Umbilical cord DNA methylation is associated with body mass index trajectories from birth to adolescence

Anat Yaskolka Meir, Wanyu Huang, Tingyi Cao, Xiumei Hong, Guoying Wang, Colleen Pearson, William G. Adams, Xiaobin Wang, Liming Liang

Research output: Contribution to journalArticlepeer-review


Background: DNA methylation (DNAm) in cord blood has been associated with various prenatal factors and birth outcomes. This study sought to fill an important knowledge gap: the link of cord DNAm with child postnatal growth trajectories from birth to age 18 years (y). Methods: Using data from a US predominantly urban, low-income, multi-ethnic birth cohort (N = 831), we first applied non-parametric methods to identify body-mass-index percentile (BMIPCT) trajectories from birth to age 18 y (the outcome); then, conducted epigenome-wide association study (EWAS) of the outcome, interrogating over 700,000 CpG sites profiled by the Illumina Infinium MethylationEPIC BeadChip. Multivariate linear regression models and likelihood ratio tests (LRT) were applied to examine the DNAm-outcome association in the overall sample and sex strata. Findings: We identified four distinct patterns of BMIPCT trajectories: normal weight (NW), Early overweight or obesity (OWO), Late OWO, and normal to very late OWO. DNAm at CpG18582997 annotated to TPGS1, CpG15241084 of TLR7, and cg24350936 of RAB31 were associated with BMIPCT at birth-to-3 y, 10 y, and 14 y, respectively (LRT FDR < 0.05 for all). Interpretation: In this prospective birth cohort study, we identified 4 distinct and robust patterns of growth trajectories from birth to 18 y, which were associated with variations in cord blood DNAm at genes implicated in inflammation induction pathways. These findings, if further replicated, raise the possibility that these DNAm markers along with early assessment of BMIPCT trajectories may help identify young children at high-risk for obesity later in life. Funding: Detailed in the Acknowledgements section.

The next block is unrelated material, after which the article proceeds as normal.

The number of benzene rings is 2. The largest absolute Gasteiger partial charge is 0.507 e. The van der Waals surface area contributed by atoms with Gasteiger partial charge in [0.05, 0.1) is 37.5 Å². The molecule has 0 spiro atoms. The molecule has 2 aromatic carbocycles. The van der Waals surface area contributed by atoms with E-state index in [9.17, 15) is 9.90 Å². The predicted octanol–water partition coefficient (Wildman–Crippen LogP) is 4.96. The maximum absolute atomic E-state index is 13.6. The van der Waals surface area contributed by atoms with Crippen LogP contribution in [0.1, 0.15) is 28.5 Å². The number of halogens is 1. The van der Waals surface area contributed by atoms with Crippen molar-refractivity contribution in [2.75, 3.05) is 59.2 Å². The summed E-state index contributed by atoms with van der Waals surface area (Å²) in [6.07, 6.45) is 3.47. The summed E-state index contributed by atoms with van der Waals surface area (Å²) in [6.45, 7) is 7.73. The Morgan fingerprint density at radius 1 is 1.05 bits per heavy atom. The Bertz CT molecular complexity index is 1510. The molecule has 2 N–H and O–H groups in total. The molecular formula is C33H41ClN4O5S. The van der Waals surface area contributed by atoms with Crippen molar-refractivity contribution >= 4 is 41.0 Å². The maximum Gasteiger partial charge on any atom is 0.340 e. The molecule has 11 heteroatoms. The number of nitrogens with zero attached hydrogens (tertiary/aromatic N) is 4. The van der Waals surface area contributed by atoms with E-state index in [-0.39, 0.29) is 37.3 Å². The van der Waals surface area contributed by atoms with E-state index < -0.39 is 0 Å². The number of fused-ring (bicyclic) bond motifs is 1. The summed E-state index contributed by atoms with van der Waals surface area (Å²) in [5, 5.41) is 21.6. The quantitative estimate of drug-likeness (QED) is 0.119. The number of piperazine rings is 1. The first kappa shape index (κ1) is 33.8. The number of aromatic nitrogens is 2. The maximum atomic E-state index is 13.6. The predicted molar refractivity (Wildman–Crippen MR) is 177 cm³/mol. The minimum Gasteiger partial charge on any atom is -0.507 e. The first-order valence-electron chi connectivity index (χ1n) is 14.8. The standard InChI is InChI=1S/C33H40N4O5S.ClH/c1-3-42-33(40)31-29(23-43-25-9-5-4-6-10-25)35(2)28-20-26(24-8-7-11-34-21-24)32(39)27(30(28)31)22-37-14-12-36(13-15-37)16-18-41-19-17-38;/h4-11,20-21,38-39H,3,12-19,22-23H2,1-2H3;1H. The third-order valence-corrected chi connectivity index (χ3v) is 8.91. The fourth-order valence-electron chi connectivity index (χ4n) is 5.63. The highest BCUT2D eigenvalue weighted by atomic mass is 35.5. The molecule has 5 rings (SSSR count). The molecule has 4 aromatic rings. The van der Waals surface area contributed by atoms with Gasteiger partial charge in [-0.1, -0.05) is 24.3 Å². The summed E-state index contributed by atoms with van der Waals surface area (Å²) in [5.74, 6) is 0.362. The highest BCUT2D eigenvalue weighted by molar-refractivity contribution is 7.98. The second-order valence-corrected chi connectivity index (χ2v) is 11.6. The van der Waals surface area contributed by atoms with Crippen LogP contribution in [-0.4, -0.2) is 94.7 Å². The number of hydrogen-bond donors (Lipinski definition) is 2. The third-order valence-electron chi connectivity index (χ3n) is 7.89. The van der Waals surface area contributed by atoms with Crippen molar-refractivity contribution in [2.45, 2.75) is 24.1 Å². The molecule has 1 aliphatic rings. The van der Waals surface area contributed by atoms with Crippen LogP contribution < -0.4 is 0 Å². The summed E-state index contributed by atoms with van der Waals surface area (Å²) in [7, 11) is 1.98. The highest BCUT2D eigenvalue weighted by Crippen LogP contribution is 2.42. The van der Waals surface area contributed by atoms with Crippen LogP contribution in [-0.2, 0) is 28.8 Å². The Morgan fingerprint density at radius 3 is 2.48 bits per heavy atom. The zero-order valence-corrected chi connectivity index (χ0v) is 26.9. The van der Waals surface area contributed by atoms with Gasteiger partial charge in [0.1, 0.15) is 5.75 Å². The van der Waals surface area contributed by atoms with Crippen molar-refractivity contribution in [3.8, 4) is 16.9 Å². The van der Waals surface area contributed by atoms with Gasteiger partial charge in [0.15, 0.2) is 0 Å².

Original languageEnglish (US)
Article number104550
StatePublished - May 2023


  • BMI percentiles
  • Childhood obesity
  • Critical periods
  • Epigenetics

ASJC Scopus subject areas

  • General Biochemistry, Genetics and Molecular Biology


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